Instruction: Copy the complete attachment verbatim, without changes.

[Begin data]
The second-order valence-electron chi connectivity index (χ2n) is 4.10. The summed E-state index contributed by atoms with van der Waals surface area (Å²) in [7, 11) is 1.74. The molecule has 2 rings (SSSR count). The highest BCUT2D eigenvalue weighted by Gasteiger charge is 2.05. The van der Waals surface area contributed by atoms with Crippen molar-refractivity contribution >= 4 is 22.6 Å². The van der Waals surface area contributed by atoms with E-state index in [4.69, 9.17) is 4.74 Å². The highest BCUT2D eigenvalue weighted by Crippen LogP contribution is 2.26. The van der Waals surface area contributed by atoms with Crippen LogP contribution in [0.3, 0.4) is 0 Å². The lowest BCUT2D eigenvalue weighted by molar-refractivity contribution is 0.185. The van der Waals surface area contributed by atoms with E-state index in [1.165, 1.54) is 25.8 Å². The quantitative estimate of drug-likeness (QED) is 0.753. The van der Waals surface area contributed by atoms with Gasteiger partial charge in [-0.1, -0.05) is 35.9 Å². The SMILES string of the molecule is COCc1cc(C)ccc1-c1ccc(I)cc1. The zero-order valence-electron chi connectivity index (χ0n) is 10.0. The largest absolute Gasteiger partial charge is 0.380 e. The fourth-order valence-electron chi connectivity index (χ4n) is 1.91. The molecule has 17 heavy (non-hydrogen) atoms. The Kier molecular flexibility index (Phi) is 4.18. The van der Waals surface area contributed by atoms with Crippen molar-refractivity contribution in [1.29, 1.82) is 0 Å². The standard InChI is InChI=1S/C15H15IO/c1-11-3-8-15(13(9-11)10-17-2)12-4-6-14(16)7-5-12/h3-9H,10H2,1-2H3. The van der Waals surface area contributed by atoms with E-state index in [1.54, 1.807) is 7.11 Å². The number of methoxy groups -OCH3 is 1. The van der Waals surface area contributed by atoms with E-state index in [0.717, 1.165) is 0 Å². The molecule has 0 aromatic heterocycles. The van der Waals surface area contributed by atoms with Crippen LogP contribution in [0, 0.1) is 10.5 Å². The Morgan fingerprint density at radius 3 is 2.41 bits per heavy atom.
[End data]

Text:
The second-order valence-electron chi connectivity index (χ2n) is 4.10. The summed E-state index contributed by atoms with van der Waals surface area (Å²) in [7, 11) is 1.74. The molecule has 2 rings (SSSR count). The highest BCUT2D eigenvalue weighted by Gasteiger charge is 2.05. The van der Waals surface area contributed by atoms with Crippen molar-refractivity contribution >= 4 is 22.6 Å². The van der Waals surface area contributed by atoms with E-state index in [4.69, 9.17) is 4.74 Å². The highest BCUT2D eigenvalue weighted by Crippen LogP contribution is 2.26. The van der Waals surface area contributed by atoms with Crippen LogP contribution in [0.3, 0.4) is 0 Å². The lowest BCUT2D eigenvalue weighted by molar-refractivity contribution is 0.185. The van der Waals surface area contributed by atoms with E-state index in [1.165, 1.54) is 25.8 Å². The quantitative estimate of drug-likeness (QED) is 0.753. The van der Waals surface area contributed by atoms with Gasteiger partial charge in [-0.1, -0.05) is 35.9 Å². The SMILES string of the molecule is COCc1cc(C)ccc1-c1ccc(I)cc1. The zero-order valence-electron chi connectivity index (χ0n) is 10.0. The largest absolute Gasteiger partial charge is 0.380 e. The fourth-order valence-electron chi connectivity index (χ4n) is 1.91. The molecule has 17 heavy (non-hydrogen) atoms. The Kier molecular flexibility index (Phi) is 4.18. The van der Waals surface area contributed by atoms with Crippen molar-refractivity contribution in [1.29, 1.82) is 0 Å². The standard InChI is InChI=1S/C15H15IO/c1-11-3-8-15(13(9-11)10-17-2)12-4-6-14(16)7-5-12/h3-9H,10H2,1-2H3. The van der Waals surface area contributed by atoms with E-state index in [1.54, 1.807) is 7.11 Å². The number of methoxy groups -OCH3 is 1. The van der Waals surface area contributed by atoms with E-state index in [0.717, 1.165) is 0 Å². The molecule has 0 aromatic heterocycles. The van der Waals surface area contributed by atoms with Crippen LogP contribution in [0, 0.1) is 10.5 Å². The Morgan fingerprint density at radius 3 is 2.41 bits per heavy atom.